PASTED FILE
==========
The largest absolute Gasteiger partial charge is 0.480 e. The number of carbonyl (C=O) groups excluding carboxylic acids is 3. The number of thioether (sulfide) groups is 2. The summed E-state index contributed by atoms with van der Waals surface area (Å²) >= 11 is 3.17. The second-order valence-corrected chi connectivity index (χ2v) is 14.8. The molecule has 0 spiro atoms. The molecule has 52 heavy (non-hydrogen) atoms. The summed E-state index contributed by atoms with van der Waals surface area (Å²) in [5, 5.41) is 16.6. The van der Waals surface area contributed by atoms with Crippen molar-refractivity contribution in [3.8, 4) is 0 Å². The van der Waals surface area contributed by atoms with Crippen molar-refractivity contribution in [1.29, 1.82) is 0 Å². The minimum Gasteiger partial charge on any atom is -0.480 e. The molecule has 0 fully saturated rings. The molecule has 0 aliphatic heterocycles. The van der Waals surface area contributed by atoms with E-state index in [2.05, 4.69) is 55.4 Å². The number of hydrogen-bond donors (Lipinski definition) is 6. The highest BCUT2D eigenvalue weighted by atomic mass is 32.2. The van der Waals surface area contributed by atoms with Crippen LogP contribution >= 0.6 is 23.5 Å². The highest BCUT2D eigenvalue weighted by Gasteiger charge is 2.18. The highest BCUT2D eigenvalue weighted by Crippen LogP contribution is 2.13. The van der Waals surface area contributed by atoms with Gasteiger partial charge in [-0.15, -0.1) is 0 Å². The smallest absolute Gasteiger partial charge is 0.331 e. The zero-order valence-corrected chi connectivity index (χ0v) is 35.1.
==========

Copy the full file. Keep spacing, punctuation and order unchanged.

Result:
The largest absolute Gasteiger partial charge is 0.480 e. The number of carbonyl (C=O) groups excluding carboxylic acids is 3. The number of thioether (sulfide) groups is 2. The summed E-state index contributed by atoms with van der Waals surface area (Å²) >= 11 is 3.17. The second-order valence-corrected chi connectivity index (χ2v) is 14.8. The molecule has 0 spiro atoms. The molecule has 52 heavy (non-hydrogen) atoms. The summed E-state index contributed by atoms with van der Waals surface area (Å²) in [5, 5.41) is 16.6. The van der Waals surface area contributed by atoms with Crippen molar-refractivity contribution in [3.8, 4) is 0 Å². The van der Waals surface area contributed by atoms with Crippen molar-refractivity contribution in [1.29, 1.82) is 0 Å². The minimum Gasteiger partial charge on any atom is -0.480 e. The molecule has 0 fully saturated rings. The molecule has 0 aliphatic heterocycles. The van der Waals surface area contributed by atoms with E-state index in [2.05, 4.69) is 55.4 Å². The number of hydrogen-bond donors (Lipinski definition) is 6. The highest BCUT2D eigenvalue weighted by atomic mass is 32.2. The van der Waals surface area contributed by atoms with Crippen LogP contribution >= 0.6 is 23.5 Å². The highest BCUT2D eigenvalue weighted by Gasteiger charge is 2.18. The highest BCUT2D eigenvalue weighted by Crippen LogP contribution is 2.13. The van der Waals surface area contributed by atoms with Gasteiger partial charge in [-0.15, -0.1) is 0 Å². The smallest absolute Gasteiger partial charge is 0.331 e. The zero-order valence-corrected chi connectivity index (χ0v) is 35.1.